How do I download a file over HTTP using Python?
I have a small utility that I use to download an MP3 file from a website on a schedule and then builds/updates a podcast XML file which I've added to iTunes.
The text processing that creates/updates the XML file is written in Python. However, I use wget inside a Windows
.bat file to download the actual MP3 file. I would prefer to have the entire utility written in Python.
I struggled to find a way to actually download the file in Python, thus why I resorted to using
So, how do I download the file using Python?
import urllib.request with urllib.request.urlopen('http://www.example.com/') as f: html = f.read().decode('utf-8')
This is the most basic way to use the library, minus any error handling. You can also do more complex stuff such as changing headers.
On Python 2, the method is in
import urllib2 response = urllib2.urlopen('http://www.example.com/') html = response.read()
One more, using
import urllib urllib.urlretrieve ("http://www.example.com/songs/mp3.mp3", "mp3.mp3")
(for Python 3+ use
import urllib.request and
Yet another one, with a "progressbar"
import urllib2 url = "http://download.thinkbroadband.com/10MB.zip" file_name = url.split('/')[-1] u = urllib2.urlopen(url) f = open(file_name, 'wb') meta = u.info() file_size = int(meta.getheaders("Content-Length")) print "Downloading: %s Bytes: %s" % (file_name, file_size) file_size_dl = 0 block_sz = 8192 while True: buffer = u.read(block_sz) if not buffer: break file_size_dl += len(buffer) f.write(buffer) status = r"%10d [%3.2f%%]" % (file_size_dl, file_size_dl * 100. / file_size) status = status + chr(8)*(len(status)+1) print status, f.close()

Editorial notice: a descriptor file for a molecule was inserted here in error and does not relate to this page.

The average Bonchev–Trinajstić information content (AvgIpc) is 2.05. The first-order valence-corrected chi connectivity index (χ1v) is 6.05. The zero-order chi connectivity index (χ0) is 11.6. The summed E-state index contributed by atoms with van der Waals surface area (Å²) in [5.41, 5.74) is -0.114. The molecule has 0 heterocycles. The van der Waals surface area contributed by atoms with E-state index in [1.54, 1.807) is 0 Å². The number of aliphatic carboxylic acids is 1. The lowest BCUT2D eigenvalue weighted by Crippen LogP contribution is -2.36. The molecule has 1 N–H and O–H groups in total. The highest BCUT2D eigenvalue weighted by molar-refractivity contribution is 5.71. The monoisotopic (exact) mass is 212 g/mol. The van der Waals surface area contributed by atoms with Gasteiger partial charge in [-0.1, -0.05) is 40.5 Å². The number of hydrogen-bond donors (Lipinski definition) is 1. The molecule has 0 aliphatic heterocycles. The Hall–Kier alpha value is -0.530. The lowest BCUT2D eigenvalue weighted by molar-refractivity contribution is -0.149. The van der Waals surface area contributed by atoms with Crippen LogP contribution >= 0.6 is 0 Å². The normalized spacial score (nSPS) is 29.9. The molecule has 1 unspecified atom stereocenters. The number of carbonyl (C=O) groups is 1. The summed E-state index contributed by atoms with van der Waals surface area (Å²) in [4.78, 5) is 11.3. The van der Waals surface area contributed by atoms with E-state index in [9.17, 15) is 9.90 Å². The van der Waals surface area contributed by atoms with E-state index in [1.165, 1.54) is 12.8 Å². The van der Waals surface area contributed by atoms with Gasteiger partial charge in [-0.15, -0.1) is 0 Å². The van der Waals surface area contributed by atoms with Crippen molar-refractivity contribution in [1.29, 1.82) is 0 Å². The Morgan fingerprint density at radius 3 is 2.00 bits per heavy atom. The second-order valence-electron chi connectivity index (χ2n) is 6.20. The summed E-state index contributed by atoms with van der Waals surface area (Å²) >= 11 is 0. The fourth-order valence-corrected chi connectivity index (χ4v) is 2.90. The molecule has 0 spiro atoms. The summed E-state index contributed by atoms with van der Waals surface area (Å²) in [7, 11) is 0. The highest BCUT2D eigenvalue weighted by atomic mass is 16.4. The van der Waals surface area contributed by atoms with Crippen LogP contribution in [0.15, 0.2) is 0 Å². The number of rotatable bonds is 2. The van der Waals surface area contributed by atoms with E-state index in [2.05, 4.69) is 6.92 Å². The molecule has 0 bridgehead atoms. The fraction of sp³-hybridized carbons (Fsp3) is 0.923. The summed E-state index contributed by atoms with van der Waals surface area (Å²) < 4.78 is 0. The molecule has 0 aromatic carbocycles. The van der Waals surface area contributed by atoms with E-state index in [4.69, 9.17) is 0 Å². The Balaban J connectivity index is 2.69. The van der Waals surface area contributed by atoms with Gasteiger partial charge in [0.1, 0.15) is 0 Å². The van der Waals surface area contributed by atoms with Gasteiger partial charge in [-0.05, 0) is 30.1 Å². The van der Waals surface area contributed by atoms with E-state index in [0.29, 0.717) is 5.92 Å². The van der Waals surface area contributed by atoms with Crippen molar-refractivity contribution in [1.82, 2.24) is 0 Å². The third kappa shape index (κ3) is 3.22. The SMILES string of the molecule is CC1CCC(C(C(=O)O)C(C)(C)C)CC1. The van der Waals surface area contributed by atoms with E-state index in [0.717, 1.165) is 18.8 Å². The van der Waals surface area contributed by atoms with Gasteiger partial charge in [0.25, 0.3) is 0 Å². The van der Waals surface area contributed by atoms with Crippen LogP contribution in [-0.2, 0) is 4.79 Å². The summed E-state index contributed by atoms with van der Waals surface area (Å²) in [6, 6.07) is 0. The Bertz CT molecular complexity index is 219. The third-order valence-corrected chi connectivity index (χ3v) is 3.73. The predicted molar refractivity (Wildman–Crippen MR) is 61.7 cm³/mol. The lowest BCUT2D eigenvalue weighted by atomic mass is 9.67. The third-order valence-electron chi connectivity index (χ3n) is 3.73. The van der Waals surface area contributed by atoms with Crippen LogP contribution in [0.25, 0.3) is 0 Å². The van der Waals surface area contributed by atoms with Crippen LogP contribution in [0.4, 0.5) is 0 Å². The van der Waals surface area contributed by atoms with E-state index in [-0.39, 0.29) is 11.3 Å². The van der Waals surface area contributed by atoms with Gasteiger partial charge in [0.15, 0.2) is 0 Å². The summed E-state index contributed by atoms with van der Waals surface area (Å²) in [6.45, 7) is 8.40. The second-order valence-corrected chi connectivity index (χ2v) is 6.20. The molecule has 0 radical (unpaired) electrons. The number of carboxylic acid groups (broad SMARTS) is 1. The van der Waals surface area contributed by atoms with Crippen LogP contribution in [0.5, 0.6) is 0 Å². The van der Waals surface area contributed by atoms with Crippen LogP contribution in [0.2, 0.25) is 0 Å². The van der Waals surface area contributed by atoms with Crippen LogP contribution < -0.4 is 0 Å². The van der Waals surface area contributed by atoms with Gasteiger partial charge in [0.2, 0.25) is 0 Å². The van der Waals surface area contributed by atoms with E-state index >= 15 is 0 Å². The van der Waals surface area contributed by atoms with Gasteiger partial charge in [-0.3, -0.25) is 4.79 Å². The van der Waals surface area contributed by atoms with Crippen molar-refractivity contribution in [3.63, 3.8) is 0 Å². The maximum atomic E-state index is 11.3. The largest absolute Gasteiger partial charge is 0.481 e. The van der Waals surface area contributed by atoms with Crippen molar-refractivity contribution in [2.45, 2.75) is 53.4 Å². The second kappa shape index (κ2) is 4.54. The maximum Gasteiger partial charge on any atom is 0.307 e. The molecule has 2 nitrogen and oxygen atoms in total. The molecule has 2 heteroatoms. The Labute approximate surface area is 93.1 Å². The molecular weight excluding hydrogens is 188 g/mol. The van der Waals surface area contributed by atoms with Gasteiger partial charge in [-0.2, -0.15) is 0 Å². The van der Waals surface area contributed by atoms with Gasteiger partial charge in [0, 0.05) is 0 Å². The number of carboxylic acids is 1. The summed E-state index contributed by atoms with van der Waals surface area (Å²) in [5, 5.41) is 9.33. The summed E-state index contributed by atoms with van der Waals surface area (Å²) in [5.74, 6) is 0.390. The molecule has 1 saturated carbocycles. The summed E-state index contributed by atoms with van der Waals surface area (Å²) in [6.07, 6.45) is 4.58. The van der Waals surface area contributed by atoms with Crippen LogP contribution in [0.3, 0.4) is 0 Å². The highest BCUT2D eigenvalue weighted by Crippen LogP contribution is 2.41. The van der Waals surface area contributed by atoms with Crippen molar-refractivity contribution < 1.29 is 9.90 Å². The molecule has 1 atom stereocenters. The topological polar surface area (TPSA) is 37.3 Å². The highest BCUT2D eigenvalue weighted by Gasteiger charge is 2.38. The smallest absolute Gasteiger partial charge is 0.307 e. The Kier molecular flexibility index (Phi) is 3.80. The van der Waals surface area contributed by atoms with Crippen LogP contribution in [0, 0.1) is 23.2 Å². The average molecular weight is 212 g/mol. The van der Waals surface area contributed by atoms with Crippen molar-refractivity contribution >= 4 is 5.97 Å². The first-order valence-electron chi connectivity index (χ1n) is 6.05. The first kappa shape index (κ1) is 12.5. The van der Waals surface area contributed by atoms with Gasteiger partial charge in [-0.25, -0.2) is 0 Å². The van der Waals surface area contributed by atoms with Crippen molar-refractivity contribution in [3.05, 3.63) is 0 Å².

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In 2012, use the python requests library
>>> import requests >>> >>> url = "http://download.thinkbroadband.com/10MB.zip" >>> r = requests.get(url) >>> print len(r.content) 10485760
You can run
pip install requests to get it.
Requests has many advantages over the alternatives because the API is much simpler. This is especially true if you have to do authentication. urllib and urllib2 are pretty unintuitive and painful in this case.
People have expressed admiration for the progress bar. It's cool, sure. There are several off-the-shelf solutions now, including
from tqdm import tqdm import requests url = "http://download.thinkbroadband.com/10MB.zip" response = requests.get(url, stream=True) with open("10MB", "wb") as handle: for data in tqdm(response.iter_content()): handle.write(data)
This is essentially the implementation @kvance described 30 months ago.
import urllib2 mp3file = urllib2.urlopen("http://www.example.com/songs/mp3.mp3") with open('test.mp3','wb') as output: output.write(mp3file.read())
open('test.mp3','wb') opens a file (and erases any existing file) in binary mode so you can save data with it instead of just text.
import urllib.request response = urllib.request.urlopen('http://www.example.com/') html = response.read()
import urllib.request urllib.request.urlretrieve('http://www.example.com/songs/mp3.mp3', 'mp3.mp3')
Note: According to the documentation,
urllib.request.urlretrieveis a "legacy interface" and "might become deprecated in the future" (thanks gerrit)
import os,requests def download(url): get_response = requests.get(url,stream=True) file_name = url.split("/")[-1] with open(file_name, 'wb') as f: for chunk in get_response.iter_content(chunk_size=1024): if chunk: # filter out keep-alive new chunks f.write(chunk) download("https://example.com/example.jpg")